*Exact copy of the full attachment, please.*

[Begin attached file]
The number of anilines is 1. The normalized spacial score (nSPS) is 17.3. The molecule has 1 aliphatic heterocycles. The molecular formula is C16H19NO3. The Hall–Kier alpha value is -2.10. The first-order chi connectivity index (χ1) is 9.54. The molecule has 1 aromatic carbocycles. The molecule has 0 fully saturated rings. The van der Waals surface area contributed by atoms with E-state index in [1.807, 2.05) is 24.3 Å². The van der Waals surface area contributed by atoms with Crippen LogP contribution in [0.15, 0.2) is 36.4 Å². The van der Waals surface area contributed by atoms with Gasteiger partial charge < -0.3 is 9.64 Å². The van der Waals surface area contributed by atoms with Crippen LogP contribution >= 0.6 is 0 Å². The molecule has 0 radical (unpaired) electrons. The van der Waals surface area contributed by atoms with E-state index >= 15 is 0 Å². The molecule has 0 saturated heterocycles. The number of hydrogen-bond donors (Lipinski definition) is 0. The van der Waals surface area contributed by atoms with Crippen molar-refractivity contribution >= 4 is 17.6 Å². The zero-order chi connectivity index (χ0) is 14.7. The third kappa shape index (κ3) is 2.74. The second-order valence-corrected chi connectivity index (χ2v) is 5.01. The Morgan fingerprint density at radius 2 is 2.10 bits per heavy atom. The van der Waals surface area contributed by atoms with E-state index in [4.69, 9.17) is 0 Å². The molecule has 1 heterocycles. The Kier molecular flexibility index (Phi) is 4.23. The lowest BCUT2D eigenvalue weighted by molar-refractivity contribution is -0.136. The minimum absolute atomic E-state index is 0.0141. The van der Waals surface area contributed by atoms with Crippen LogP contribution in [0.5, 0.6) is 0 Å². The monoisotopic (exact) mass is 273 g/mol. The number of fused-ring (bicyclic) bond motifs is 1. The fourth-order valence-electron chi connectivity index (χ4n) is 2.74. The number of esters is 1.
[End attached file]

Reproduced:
The number of anilines is 1. The normalized spacial score (nSPS) is 17.3. The molecule has 1 aliphatic heterocycles. The molecular formula is C16H19NO3. The Hall–Kier alpha value is -2.10. The first-order chi connectivity index (χ1) is 9.54. The molecule has 1 aromatic carbocycles. The molecule has 0 fully saturated rings. The van der Waals surface area contributed by atoms with E-state index in [1.807, 2.05) is 24.3 Å². The van der Waals surface area contributed by atoms with Crippen LogP contribution in [0.15, 0.2) is 36.4 Å². The van der Waals surface area contributed by atoms with Gasteiger partial charge < -0.3 is 9.64 Å². The van der Waals surface area contributed by atoms with Crippen LogP contribution >= 0.6 is 0 Å². The molecule has 0 radical (unpaired) electrons. The van der Waals surface area contributed by atoms with E-state index >= 15 is 0 Å². The molecule has 0 saturated heterocycles. The number of hydrogen-bond donors (Lipinski definition) is 0. The van der Waals surface area contributed by atoms with Crippen molar-refractivity contribution >= 4 is 17.6 Å². The zero-order chi connectivity index (χ0) is 14.7. The third kappa shape index (κ3) is 2.74. The second-order valence-corrected chi connectivity index (χ2v) is 5.01. The Morgan fingerprint density at radius 2 is 2.10 bits per heavy atom. The van der Waals surface area contributed by atoms with E-state index in [4.69, 9.17) is 0 Å². The molecule has 1 heterocycles. The Kier molecular flexibility index (Phi) is 4.23. The lowest BCUT2D eigenvalue weighted by molar-refractivity contribution is -0.136. The minimum absolute atomic E-state index is 0.0141. The van der Waals surface area contributed by atoms with Crippen LogP contribution in [0.5, 0.6) is 0 Å². The monoisotopic (exact) mass is 273 g/mol. The number of fused-ring (bicyclic) bond motifs is 1. The fourth-order valence-electron chi connectivity index (χ4n) is 2.74. The number of esters is 1.